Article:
An article written for Post Planner identifies some of the other types of content that can be effective, including prize giveaways on Facebook, video product reviews on YouTube, and blog post reviews. The job of the marketer is largely to pinpoint the right influencer, on the right platform, in order to reach the right audience, with the right message.
Influencer Marketing Strategies
According to research and statistics compiled by Tribe, 49 percent of consumers now report finding brand-created advertisements either annoying or irrelevant. On the other hand, 82 percent say they are "very likely" to follow the recommendation of an influencer they follow. Therefore, strategies based on recommendations are effective.
These recommendations may be overt, or more subtle. For instance, if you are promoting a product, you might work with an influencer and ask them to write a literal recommendation on their Instagram or Facebook feed, or you could instead get them to use your product in an Instagram story and allow their audience to read between the lines.
Working with influencers who are able to create their own content is preferable, as this will fit in with what their audience is used to seeing from them. Even branded content will be viewed as authentic if it seems to be coming from the influencer, but their audience may be less receptive if it is clearly coming directly from your brand.
As an article for MediaKix points out, the aim is to capitalise on the influencer's personal brand, so you need to choose wisely. Your chosen influencer should have cachet with the audience you are trying to reach, and there should be a natural harmony between their own personal brand and whatever it is you are trying to promote.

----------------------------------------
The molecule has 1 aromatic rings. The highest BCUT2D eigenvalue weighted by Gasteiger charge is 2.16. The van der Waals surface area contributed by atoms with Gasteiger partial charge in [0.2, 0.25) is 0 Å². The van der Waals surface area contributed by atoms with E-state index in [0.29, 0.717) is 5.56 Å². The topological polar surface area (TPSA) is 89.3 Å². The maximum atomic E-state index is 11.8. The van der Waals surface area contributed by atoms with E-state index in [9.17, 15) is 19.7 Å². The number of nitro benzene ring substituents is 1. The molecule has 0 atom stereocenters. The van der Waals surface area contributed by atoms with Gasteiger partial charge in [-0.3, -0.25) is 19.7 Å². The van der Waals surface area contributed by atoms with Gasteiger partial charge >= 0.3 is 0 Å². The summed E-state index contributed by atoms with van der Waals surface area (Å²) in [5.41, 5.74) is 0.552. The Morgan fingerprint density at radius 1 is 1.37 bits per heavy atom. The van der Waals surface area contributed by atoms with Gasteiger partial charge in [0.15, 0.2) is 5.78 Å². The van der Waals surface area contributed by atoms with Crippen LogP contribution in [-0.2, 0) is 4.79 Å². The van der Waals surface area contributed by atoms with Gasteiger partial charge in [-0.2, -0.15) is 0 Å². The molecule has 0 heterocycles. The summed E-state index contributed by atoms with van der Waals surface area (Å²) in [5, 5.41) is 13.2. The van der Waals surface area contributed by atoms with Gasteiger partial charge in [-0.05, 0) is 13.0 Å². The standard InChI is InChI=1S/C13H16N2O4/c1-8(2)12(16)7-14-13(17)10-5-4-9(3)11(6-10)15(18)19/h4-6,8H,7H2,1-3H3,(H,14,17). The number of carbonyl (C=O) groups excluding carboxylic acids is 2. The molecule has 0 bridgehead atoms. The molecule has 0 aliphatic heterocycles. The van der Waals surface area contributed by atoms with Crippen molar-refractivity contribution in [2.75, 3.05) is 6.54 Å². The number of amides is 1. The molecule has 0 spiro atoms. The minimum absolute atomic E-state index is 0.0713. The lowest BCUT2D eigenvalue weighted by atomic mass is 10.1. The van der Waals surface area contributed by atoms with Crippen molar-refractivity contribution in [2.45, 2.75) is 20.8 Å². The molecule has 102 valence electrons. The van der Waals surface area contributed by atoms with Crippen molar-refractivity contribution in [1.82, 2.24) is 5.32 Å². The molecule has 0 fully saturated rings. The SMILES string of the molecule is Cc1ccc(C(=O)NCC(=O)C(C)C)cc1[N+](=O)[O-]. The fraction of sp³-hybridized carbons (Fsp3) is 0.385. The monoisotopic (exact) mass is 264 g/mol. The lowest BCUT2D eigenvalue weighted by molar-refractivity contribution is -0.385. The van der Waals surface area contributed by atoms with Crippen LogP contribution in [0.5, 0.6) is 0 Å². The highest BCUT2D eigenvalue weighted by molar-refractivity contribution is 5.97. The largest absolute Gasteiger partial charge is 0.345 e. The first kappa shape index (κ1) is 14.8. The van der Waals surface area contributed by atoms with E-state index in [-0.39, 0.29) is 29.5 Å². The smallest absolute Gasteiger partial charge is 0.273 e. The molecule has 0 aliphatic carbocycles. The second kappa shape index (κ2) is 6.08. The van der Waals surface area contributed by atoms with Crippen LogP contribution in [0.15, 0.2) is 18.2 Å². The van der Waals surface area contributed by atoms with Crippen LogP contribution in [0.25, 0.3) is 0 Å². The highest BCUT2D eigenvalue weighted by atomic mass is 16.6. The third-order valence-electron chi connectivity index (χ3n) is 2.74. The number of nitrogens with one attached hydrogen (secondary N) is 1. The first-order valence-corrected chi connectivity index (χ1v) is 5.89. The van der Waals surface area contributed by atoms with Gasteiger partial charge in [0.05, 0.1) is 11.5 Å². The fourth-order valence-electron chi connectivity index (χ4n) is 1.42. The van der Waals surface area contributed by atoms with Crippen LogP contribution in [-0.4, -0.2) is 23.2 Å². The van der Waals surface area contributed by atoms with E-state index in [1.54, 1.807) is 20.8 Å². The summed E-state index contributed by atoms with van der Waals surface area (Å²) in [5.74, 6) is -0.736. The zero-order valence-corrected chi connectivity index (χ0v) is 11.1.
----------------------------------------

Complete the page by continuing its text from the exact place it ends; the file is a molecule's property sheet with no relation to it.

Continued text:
It is also important to look beyond the number of followers an influencer has. In fact, as I explained in a previous blog post, there’s an emerging trend in the rise of nano influencers. These influencers have relatively small audiences of around 5,000 people, but are seen as completely ordinary people, disconnected from brands, with more of a niche influence. While the number of people they can influence is smaller, they are often seen as more trustworthy.
The Last Word
The popularity of influencer marketing is increasing year on year and research shows the advantages it can have over more traditional advertising in terms of overcoming audience cynicism and scepticism. However, marketers and the businesses they work for need to adopt a strategic approach to influencer marketing in order to get the most from it.
In particular, you need to think about the audience you are trying to reach and consider what social media platforms they use. You also need to consider who actually has influence over that audience and why. Once you can answer these questions, it becomes easier to identify influential figures, who you can work with to create the promotional content.
By Rebecca Hamano Cabot
I have been consulting on Social Media Strategy for a number of years now, providing management solutions as well as running social media campaigns for a diverse client base. I spent the previous decade of my career working as a specialist in the tech industry which, combined with my passion for social media, has put me in a unique position to exploit social media platforms to their best. I maintain a vigorous program of professional development, allowing me to stay at the forefront of my industry. Follow me on LinkedIn @ Rebecca Hamano Cabot to keep abreast of my latest findings and industry news.